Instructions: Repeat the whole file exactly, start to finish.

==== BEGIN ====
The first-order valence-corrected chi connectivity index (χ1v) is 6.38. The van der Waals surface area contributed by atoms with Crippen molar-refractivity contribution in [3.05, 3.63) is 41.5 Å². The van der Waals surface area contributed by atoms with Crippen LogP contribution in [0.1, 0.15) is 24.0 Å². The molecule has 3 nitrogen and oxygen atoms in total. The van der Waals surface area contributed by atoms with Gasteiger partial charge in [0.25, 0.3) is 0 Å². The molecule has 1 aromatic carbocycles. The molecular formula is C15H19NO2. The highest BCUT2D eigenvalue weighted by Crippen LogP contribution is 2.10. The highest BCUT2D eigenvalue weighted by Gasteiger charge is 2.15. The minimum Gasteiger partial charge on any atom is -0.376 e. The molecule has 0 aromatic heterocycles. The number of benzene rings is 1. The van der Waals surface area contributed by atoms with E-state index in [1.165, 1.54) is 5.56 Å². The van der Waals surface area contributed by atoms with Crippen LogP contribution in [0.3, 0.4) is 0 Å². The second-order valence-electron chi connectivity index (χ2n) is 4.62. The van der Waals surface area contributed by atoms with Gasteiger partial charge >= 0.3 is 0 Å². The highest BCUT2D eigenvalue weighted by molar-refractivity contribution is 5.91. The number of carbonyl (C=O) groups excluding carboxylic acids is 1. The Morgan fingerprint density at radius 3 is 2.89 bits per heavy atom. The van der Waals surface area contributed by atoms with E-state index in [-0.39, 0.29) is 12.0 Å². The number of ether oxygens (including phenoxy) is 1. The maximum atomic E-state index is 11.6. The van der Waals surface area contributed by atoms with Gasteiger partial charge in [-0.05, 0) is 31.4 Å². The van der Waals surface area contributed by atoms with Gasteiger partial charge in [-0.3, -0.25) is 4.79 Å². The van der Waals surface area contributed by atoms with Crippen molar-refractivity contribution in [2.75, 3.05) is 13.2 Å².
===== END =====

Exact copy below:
The first-order valence-corrected chi connectivity index (χ1v) is 6.38. The van der Waals surface area contributed by atoms with Crippen molar-refractivity contribution in [3.05, 3.63) is 41.5 Å². The van der Waals surface area contributed by atoms with Crippen LogP contribution in [0.1, 0.15) is 24.0 Å². The molecule has 3 nitrogen and oxygen atoms in total. The van der Waals surface area contributed by atoms with Gasteiger partial charge in [0.25, 0.3) is 0 Å². The molecule has 1 aromatic carbocycles. The molecular formula is C15H19NO2. The highest BCUT2D eigenvalue weighted by Crippen LogP contribution is 2.10. The highest BCUT2D eigenvalue weighted by Gasteiger charge is 2.15. The minimum Gasteiger partial charge on any atom is -0.376 e. The molecule has 0 aromatic heterocycles. The number of benzene rings is 1. The van der Waals surface area contributed by atoms with E-state index in [1.165, 1.54) is 5.56 Å². The van der Waals surface area contributed by atoms with Crippen LogP contribution in [0.3, 0.4) is 0 Å². The second-order valence-electron chi connectivity index (χ2n) is 4.62. The van der Waals surface area contributed by atoms with Gasteiger partial charge >= 0.3 is 0 Å². The highest BCUT2D eigenvalue weighted by molar-refractivity contribution is 5.91. The number of carbonyl (C=O) groups excluding carboxylic acids is 1. The Morgan fingerprint density at radius 3 is 2.89 bits per heavy atom. The van der Waals surface area contributed by atoms with E-state index in [-0.39, 0.29) is 12.0 Å². The number of ether oxygens (including phenoxy) is 1. The maximum atomic E-state index is 11.6. The van der Waals surface area contributed by atoms with Gasteiger partial charge in [-0.05, 0) is 31.4 Å². The van der Waals surface area contributed by atoms with Gasteiger partial charge in [-0.3, -0.25) is 4.79 Å². The van der Waals surface area contributed by atoms with Crippen molar-refractivity contribution in [2.75, 3.05) is 13.2 Å².